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The Wooden Floor’s Employee Balancing Act

The Wooden Floor organization aims to provide stability to Orange County’s youth through its after-school dance program and accompanying community resources.

Chief Executive Dawn Reese knows that to accomplish this mission, that stability starts with the nonprofit’s employees.

“People rely on us,” Reese told the Business Journal. “If our staff is stable, our students are stable.”

The nonprofit was founded in 1983 by Beth Burns under the name Saint Joseph Ballet located in downtown Santa Ana. As the student population grew over the years, the organization gradually added more services beyond its dance program such as tutoring, college preparatory guidance, counseling, crisis intervention, scholarship awards and other learning opportunities.

“We are a creative youth development organization,” not just a dance studio, Reese said.

The Wooden Floor currently serves over 4,000 people per year across 20 cities.

The organization helps 475 students year-round while its community engagement program serves around 2,500 more students and about 1,200 parents as well through its services and workshops.

The team aims to add students when they’re in third to fifth grade, bringing them into the fold as soon as possible so they can participate through high school and take advantage of the program’s college prep resources.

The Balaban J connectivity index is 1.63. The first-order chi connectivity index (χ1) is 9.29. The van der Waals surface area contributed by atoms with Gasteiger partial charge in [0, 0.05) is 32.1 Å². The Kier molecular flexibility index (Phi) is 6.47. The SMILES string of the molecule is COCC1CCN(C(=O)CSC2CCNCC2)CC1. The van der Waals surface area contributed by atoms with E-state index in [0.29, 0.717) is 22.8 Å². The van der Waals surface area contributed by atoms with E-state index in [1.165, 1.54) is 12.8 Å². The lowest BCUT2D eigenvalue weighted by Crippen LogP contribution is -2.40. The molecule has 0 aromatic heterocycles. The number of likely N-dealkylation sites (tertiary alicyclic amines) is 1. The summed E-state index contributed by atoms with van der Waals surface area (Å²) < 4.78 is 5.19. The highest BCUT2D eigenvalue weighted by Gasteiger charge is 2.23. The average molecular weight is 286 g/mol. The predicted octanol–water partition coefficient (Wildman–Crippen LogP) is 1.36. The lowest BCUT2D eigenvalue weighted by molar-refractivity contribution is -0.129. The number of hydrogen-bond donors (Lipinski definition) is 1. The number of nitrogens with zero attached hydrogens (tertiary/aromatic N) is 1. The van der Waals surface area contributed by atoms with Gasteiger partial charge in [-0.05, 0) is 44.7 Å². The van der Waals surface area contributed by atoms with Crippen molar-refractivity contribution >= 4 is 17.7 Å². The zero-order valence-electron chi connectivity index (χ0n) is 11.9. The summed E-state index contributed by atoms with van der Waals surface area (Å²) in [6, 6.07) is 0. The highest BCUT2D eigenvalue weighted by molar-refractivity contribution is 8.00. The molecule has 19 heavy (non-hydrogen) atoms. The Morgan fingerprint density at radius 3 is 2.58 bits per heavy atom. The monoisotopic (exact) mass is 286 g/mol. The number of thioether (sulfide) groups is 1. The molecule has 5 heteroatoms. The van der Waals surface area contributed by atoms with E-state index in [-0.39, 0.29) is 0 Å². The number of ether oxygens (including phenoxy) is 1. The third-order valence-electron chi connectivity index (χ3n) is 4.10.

The Wooden Floor counts around 50 employees, 18 full-time in OC, who contribute to the mission, and since 2005, 100% of Wooden Floor students have enrolled in higher education.

“It all starts with people,” Reese said.

The Santa Ana-based nonprofit this year ranked No. 4 on the Business Journal’s list of Best Places to Work, in the small business category (see list).

The Wooden Floor is well known among Orange County executives with a board of directors that includes Chair Theresa Allen, managing director of RBC Wealth Management, Joseph Chatelle, principal at Mercer, and Ernesto Vasquez, partner and CEO at SVA Architects Inc.

The Retention Strategy

Reese joined The Wooden Floor in 2009 as general manager and chief financial officer after almost five years as managing director of Opera Pacific.

At the beginning of her tenure, retention among full-time employees was around 48%.

Retention became one of her main projects as she started, knowing that long-term relationships were at the core of the nonprofit’s ability to meet the needs of the mission.

“We look at profit in terms of impact [in] the community, to who we’re serving and also within our staff,” she said. “Part of our strategy is to have high retention.”

Now it’s closer to 100% this year and usually ranges around 90%, according to Reese, who become sole CEO in late 2016.

Longtime employees offer the students long-term mentorship, the CEO added. Program participants work with multiple staff members as part of the organization’s intentional redundancy of relationships to create trust, she said.

This also helps with continuity within The Wooden Floor’s supporter base as well, according to Reese.

She said she asked a lot of questions in the beginning, trying to listen and learn about why people were leaving.

“A lot of it came down to flexibility and scheduling,” she said.

Reese said she discovered that younger workers were wanting to extend their education and join master’s programs and felt the need to depart due to the after-school nature of the program.

The Wooden Floor started to offer flex schedules for those who had worked three years at the nonprofit. This also led to offering leadership development programs at OneOC and California State University, Fullerton, for interested employees, both part time and full time.